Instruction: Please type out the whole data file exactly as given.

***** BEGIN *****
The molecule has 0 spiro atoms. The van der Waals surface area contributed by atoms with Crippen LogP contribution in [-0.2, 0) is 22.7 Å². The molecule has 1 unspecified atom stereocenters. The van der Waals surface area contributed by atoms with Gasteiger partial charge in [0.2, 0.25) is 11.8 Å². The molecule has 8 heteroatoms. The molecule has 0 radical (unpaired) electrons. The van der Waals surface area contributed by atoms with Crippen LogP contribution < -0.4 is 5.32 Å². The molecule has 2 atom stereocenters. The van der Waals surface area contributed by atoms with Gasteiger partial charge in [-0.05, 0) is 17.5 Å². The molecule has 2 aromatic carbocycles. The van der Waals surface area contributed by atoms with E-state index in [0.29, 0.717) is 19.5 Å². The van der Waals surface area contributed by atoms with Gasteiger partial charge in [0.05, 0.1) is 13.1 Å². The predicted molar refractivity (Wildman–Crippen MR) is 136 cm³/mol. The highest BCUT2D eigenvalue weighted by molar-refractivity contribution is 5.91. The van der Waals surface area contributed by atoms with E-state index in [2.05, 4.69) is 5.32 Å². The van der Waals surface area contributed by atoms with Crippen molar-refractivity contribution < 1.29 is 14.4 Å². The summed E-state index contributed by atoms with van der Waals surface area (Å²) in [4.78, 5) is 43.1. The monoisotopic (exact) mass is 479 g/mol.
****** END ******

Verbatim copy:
The molecule has 0 spiro atoms. The van der Waals surface area contributed by atoms with Crippen LogP contribution in [-0.2, 0) is 22.7 Å². The molecule has 1 unspecified atom stereocenters. The van der Waals surface area contributed by atoms with Gasteiger partial charge in [0.2, 0.25) is 11.8 Å². The molecule has 8 heteroatoms. The molecule has 0 radical (unpaired) electrons. The van der Waals surface area contributed by atoms with Crippen LogP contribution < -0.4 is 5.32 Å². The molecule has 2 atom stereocenters. The van der Waals surface area contributed by atoms with Gasteiger partial charge in [-0.05, 0) is 17.5 Å². The molecule has 2 aromatic carbocycles. The van der Waals surface area contributed by atoms with E-state index in [0.29, 0.717) is 19.5 Å². The van der Waals surface area contributed by atoms with Gasteiger partial charge in [0.05, 0.1) is 13.1 Å². The predicted molar refractivity (Wildman–Crippen MR) is 136 cm³/mol. The highest BCUT2D eigenvalue weighted by molar-refractivity contribution is 5.91. The van der Waals surface area contributed by atoms with E-state index in [2.05, 4.69) is 5.32 Å². The van der Waals surface area contributed by atoms with Crippen molar-refractivity contribution < 1.29 is 14.4 Å². The summed E-state index contributed by atoms with van der Waals surface area (Å²) in [4.78, 5) is 43.1. The monoisotopic (exact) mass is 479 g/mol.